"Tax-free Internet" -- a Seductively Simplistic Slogan

"Tax-free Internet" -- a Seductively Simplistic Slogan

by / February 28, 1999
"Tax-free Internet." It has the ring of a brilliant, forward-thinking public policy. And it should be especially appealing to me, a free-market elected Republican whose recent term as president of the National Association of Counties (NACo) focused on the need for counties to become "digital" and "global."

But "tax-free Internet" is really a simplistic slogan that could have profoundly negative consequences for Main Street businesses, people who depend on state and local government services in their daily lives, and those who pay taxes on income and property.

There are only three significant sources of revenue for state and local governments in the United States -- taxes on sales, income, and property. Forty-five states look to sales taxes for roughly one-third of their revenue. In various ways, these states have decided to minimize taxes on activities they want to encourage, such as earning income, investing and saving, and owning property, and shift taxes to activities they want to discourage, such as consumption. When was the last time anyone argued that Americans save too much and consume too little?

However, as a result of Supreme Court decisions dating back to the 1960s, catalog merchants are exempt from collecting state sales taxes unless they maintain a "presence" such as a retail store within the buyer's state. The Supreme Court interpreted the "Interstate Commerce Clause" of the Constitution as allowing only Congress to tax these "interstate" sales. Catalog merchants have vigorously lobbied Congress to maintain their exemption from collecting sales taxes so they can maintain the 5 percent to 9 percent competitive advantage they enjoy over Main Street businesses. They have worked to defeat legislation that would delegate to states the authority to require them to collect taxes on such transactions.

Why is this so important now?

After decades of exemption from collecting sales tax on interstate transactions, catalog and mail-order sales, on the Internet, reached a billion dollars after just a few years. Some observers predict that electronic commerce transactions will reach $1.5 trillion within five years, and that two-thirds of all retailers plan to sell online by the end of 1999. Electronic commerce and at least the financial and legal consummation of most transactions involving sales of goods and services seem inevitable, because they offer the possibility of a quantum leap forward for consumers: more information, more choice, more convenience. They also reduce costs for merchants, because paperwork is automated and the need to maintain inventories and multiple "storefronts" is reduced.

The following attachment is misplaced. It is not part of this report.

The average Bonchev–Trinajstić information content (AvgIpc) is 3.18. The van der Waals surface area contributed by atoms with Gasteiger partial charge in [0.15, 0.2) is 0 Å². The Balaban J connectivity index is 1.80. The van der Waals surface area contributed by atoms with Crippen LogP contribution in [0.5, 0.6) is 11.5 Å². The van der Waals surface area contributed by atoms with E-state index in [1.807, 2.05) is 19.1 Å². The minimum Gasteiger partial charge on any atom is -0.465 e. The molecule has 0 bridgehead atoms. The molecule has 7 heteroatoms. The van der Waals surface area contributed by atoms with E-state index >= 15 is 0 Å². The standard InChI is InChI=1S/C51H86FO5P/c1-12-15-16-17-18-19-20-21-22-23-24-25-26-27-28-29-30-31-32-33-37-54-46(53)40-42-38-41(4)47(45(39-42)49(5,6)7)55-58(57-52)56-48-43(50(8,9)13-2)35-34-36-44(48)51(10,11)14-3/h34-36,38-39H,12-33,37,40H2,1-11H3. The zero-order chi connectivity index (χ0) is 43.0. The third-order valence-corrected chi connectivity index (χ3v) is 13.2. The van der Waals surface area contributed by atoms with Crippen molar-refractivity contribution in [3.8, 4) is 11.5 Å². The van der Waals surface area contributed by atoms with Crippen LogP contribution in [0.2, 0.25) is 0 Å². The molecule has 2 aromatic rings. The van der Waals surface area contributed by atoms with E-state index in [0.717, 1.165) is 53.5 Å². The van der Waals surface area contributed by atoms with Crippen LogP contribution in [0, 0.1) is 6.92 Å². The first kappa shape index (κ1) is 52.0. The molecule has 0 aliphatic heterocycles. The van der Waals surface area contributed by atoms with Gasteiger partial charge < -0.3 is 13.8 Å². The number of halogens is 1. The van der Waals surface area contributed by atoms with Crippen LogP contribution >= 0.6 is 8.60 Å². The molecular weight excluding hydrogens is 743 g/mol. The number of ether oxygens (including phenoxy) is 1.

How did Internet merchants respond to these prospects? Despite overwhelming evidence that Internet merchants were enjoying the most spectacular increases in business in the entire history of human commerce and trade, they wanted something more from the federal government. They insisted that they needed the additional "protection" of being exempted from collecting state and local sales taxes during a six-year moratorium, if not permanently. For two years, Internet merchants intensely lobbied Congress for the same competitive advantage enjoyed by catalog merchants under the guise of a "tax-free Internet."

At one point, the Internet merchants actually claimed that it would be too complicated for them to figure out how to calculate sales-tax rates that vary between states, even though other merchants who sell from both stores and by mail have done so for years!

The powerful Internet merchants almost succeeded in their efforts to establish themselves as an elite class of merchants given special privileges by Congress. Instead, they reluctantly settled for a compromise of a three-year moratorium on new sales taxes and an Advisory Commission on Electronic Commerce to study the issues in depth.

Unfortunately, the credibility of both congressional leaders and the Internet merchants evaporated when Congress quietly stacked the commission with industry representatives (10 from industry compared to six local and state representatives). This defied the very law establishing the commission, which requires that it be composed of an equal number of members from the industry and from state and local governments.

It may turn out that sales of most goods and services over the Internet and other forms of electronic commerce will be impossible to detect, thus making sales taxes on such transactions impossible to collect. This will force states and local governments to abolish most sales taxes to maintain a level playing field for Main Street retailers. It is tempting for many people, especially political conservatives like me, to respond, "So what? State and local governments will just have to cut their spending." But there is little public support to sharply cut the services state and local governments provide for people in their daily lives. "Devolution" will only increase those responsibilities.

Tax policy should be based on more than simplistic slogans such as "tax-free Internet." Americans need time to study the long-term policy implications of collecting or not collecting sales taxes on Internet transactions.

The next step is for congressional leaders to follow the law they passed by appointing fair representation of state and local governments to the Advisory Commission on Electronic Commerce.

Randy Johnson is NACo's immediate past president.

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